Democracy In India: Enduring yet Incomplete

India remains a paradox to those studying politics, for despite overwhelming odds it has remained a democracy since its independence from Britain in 1947. India’s democracy defies the Prezeworski and Lipset ideals that the financial state of a country is an indicator of how likely it is that a democracy will endure (Lipset, 1959) (Prezeworski et. al., 1996). India has overwhelming poverty in parts of the country, a deeply hierarchical society, as well as a large illiterate rural population, all of which should threaten the endurance of democracy. Although imperfect, India has maintained a stable democracy for nearly 70 years (with the exception of a two year “Emergency” under Indira Gandhi) (Kesselman et. al., 2007). India’s democracy has endured for two reasons. The first reason being the way the British colonized and ruled India, and the second reason being rooted in their nationalist movement.

India inherited and retained a well-oiled civil service from the British. The British sought to create coherence through the creation of central government (Kesselman et. al., 2007). This means that the British helped to create a relatively effective state structure and the newly liberated India did not have to go through a trial-and-error period to establish institutions once it gained independence from the British. The British also kept the Indians, although mostly the elite, involved in politics, so when the British left, there was civil servants that remained to ensure a more smooth transition.

The Indian nationalist movement laid the groundwork for democracy in India in that protests took place peacefully and by non-violent means (Kesselman et. al., 2007). Gandhi and the Indian National Congress Party (INC) were well-educated civil servants that led the nationalist movement. This movement mobilized the upper and middle classes against the British and helped to create a national identity.

Although India can be considered an enduring democracy, it has not performed well between elections. There are limited services to the poor, who still make up a large percent of the population. Although India has politically empowered its rural and urban poor through universal suffrage, illiteracy still remains in these populations, making it less likely that they will vote and therefore much less likely that they will get the education and health care services they need. Several scholars have criticized India (and have questioned whether it is, in fact, a democracy) by citing the outrageous corruption and human right’s issues that do not bode well in a democracy. An article in the LA Times states that India, while a democracy, is not complete due to the atrocities of the government onto the civil population (Gill, 2014). According to the author, India still lacks a government that has the credibility to build a lasting legacy of democratic pluralism for it’s billion citizens, 300+ languages, and multitude of religions (Gill, 2014). In a country with the possibility of one billion ballots, author Vinay Sahasrabuddhe states that India’s elections are “more impressive in form than substance.” (Ghosh 2014). He cites the deeply entrenched and unmovable leadership for these problems (Ghosh 2014). Given the corruption in the government, the lack of allocation of good and services to the poor, and disputes over religion, the question becomes not whether India is a democracy, but rather whose voices are being heard.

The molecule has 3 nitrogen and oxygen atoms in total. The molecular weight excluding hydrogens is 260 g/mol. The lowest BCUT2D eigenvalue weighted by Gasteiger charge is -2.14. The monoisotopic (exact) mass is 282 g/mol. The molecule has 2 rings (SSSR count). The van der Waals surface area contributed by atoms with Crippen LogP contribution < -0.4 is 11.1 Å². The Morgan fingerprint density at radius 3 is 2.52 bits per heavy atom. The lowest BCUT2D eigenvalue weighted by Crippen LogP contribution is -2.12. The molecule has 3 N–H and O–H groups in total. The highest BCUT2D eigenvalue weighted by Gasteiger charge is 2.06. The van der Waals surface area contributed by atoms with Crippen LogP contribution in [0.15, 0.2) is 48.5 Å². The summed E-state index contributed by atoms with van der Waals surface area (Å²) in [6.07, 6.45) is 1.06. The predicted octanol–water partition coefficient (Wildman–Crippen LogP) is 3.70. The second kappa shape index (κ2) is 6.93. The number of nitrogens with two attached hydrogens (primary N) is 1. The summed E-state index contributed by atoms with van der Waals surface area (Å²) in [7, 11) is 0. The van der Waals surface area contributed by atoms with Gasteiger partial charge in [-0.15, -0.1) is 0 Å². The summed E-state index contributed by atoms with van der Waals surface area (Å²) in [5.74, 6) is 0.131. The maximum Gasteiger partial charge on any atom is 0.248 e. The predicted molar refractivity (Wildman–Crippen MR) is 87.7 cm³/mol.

Gill, R (2014). “India’s Incomplete Democracy”. LA Times. Retrieved From

Ghosh, P (2014) “Is India Really a Democracy?” International Business Times. Retrieved From


Kesselman, Mark, Joel Krieger, and William A. Joseph. Introduction to Comparative Politics. Boston: Houghton Mifflin. 2004.

Lipset, Sermour Martin . 1959. “Some Social Requisites of Democracy: Economic Development and Political Legitimacy.” The American Political Science Review, 53(1):69-86. *

Cheibub, Jose Antonio, Adam Przewoprski, Fernando Papaterra Limongi Neto, Micheal Alvarez. 1996. “What Makes Democracies Endure” Journal of Democracy 7(1): 39-55.


8 thoughts on “Democracy In India: Enduring yet Incomplete

  1. When exploring such a complex issue as democracy’s endurance in India, it may be beneficial to start at the most primitive of questions. What is democracy? Depending on one’s definition of Democracy, the original question can become non-sequitur. Contrary to what you suggest in the ultimate sentence, the question becomes whether India is a democracy. Seemingly radical definitions, such as that of Benjamin Barber, can easily dismiss India as “non-democratic”. However, a simpler, less substantive approach can still question India’s “democracy”. Take for example Freedom House’s 2015 report on international freedom. India scored barely made the cutoff for “free”, scoring a 2.5. For the “civil liberties” India even garnered a 3. While “freedom” and “democracy” may not be synonymous, there are plenty of conceptual and operational overlaps (as illustrated in Freedom House’s Methodology). Furthermore, while “fair and free elections” may be held, the chosen politicians often don’t embody the values commonly associated with “democracy”. Rampant corruption, from the upper echelons of government to smallest local entities, derails democracy. What use is a vote if the politician can be beliefs and actions can be bought? As illustrated in the assigned New York Times video, often politicians themselves bribe voters with alcohol and Pepsi. Is that democracy?